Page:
Zack: It’s so cool to see because there’s so many queer youth with their queer friends seeing other queer people from other schools. Then there’s parents [there] to support, twelve and five year olds running around, and older people in the community supporting. It’s standing room only. It’s crazy.
So I guess one of the pleasantly surprising things has been how many people are engaged!
Zack: The community engagement for sure.
Anything else that’s been a nice surprise?
Ramon: It’s almost not surprising but it still impresses me the amount of youth that come out of the woodwork who are like, “I want to do drag! How do I get started?”
Zack: I know as soon as I post, “Message me if you want to get involved” it’s going to blow up. I think a lot of it comes from—there’s not a lot of spaces here that give queer youth a stage and a spotlight in front of a room of other queer youth. When that pops up it surprises me how many people will reach out.
Eva: It’s an interesting intersection that QYAS has. There are people who go to drag shows on the regular and have never seen a poem performed and then three youth poets will go up there and spit a poem and they’re like, “What is this? This is cool.” It’s really cool to just see people’s faces and to learn poetry etiquette—when to snap and stuff like that. It’s a cool mix.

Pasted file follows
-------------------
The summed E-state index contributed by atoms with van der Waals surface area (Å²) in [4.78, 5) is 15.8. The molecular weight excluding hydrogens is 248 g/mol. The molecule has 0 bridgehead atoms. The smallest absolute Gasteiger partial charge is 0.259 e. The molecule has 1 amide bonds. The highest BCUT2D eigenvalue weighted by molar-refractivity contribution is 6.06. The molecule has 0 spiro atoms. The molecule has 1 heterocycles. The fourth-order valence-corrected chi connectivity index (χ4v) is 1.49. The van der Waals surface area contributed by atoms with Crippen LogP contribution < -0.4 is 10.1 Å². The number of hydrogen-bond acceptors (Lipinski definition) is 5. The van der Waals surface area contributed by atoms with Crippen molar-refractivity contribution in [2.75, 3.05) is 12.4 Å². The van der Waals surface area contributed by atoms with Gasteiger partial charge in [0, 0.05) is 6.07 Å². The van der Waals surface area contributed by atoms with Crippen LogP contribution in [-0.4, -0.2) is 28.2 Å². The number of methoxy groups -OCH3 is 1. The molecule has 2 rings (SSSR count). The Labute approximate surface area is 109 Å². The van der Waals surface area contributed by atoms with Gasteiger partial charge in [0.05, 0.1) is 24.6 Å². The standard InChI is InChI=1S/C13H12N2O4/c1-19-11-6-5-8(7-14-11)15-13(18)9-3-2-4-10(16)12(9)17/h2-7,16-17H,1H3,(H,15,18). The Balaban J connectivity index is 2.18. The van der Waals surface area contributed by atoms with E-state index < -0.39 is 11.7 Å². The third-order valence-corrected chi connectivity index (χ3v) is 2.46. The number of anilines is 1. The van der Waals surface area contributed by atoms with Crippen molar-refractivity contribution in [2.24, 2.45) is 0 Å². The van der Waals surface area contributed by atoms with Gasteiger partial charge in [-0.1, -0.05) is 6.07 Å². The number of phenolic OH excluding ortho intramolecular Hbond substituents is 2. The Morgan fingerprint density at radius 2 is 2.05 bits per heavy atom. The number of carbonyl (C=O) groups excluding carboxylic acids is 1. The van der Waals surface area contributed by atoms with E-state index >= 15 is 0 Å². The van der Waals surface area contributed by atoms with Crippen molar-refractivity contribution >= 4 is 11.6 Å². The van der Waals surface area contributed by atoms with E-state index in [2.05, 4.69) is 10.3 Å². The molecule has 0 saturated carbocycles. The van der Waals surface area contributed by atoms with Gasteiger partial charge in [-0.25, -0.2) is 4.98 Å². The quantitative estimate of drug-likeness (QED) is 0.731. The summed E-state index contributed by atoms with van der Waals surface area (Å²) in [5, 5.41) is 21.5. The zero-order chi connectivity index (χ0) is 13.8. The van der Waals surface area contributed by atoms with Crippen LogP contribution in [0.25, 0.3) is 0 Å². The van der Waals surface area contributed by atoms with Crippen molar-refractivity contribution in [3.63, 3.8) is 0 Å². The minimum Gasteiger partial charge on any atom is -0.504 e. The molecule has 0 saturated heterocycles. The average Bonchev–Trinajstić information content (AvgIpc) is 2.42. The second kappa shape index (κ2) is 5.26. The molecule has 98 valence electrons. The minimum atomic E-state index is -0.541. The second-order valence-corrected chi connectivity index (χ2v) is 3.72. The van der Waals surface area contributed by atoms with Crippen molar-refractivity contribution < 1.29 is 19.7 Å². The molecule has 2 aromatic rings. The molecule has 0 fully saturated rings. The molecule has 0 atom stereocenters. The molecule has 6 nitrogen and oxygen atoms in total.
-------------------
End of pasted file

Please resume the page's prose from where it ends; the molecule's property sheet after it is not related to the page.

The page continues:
It seems like K-scope’s bringing together some different worlds. Do you have any exciting plans for the future?
Ramon: We’re just trying to go with the flow and trying to build as much capacity. Obviously it’s growing, we need to find a way to cast the widest net.
Zack: Yeah. Right now we’re trying to cultivate a culture around it. So if someone says, “Hey, you’re going to QYAS?” people are familiar. Or they know where that’s at. Or if someone says, “Kaleidoscope is coming into your classroom” they kind of know, “Oh that’s a queer youth thing.”
What do the classroom visits look like?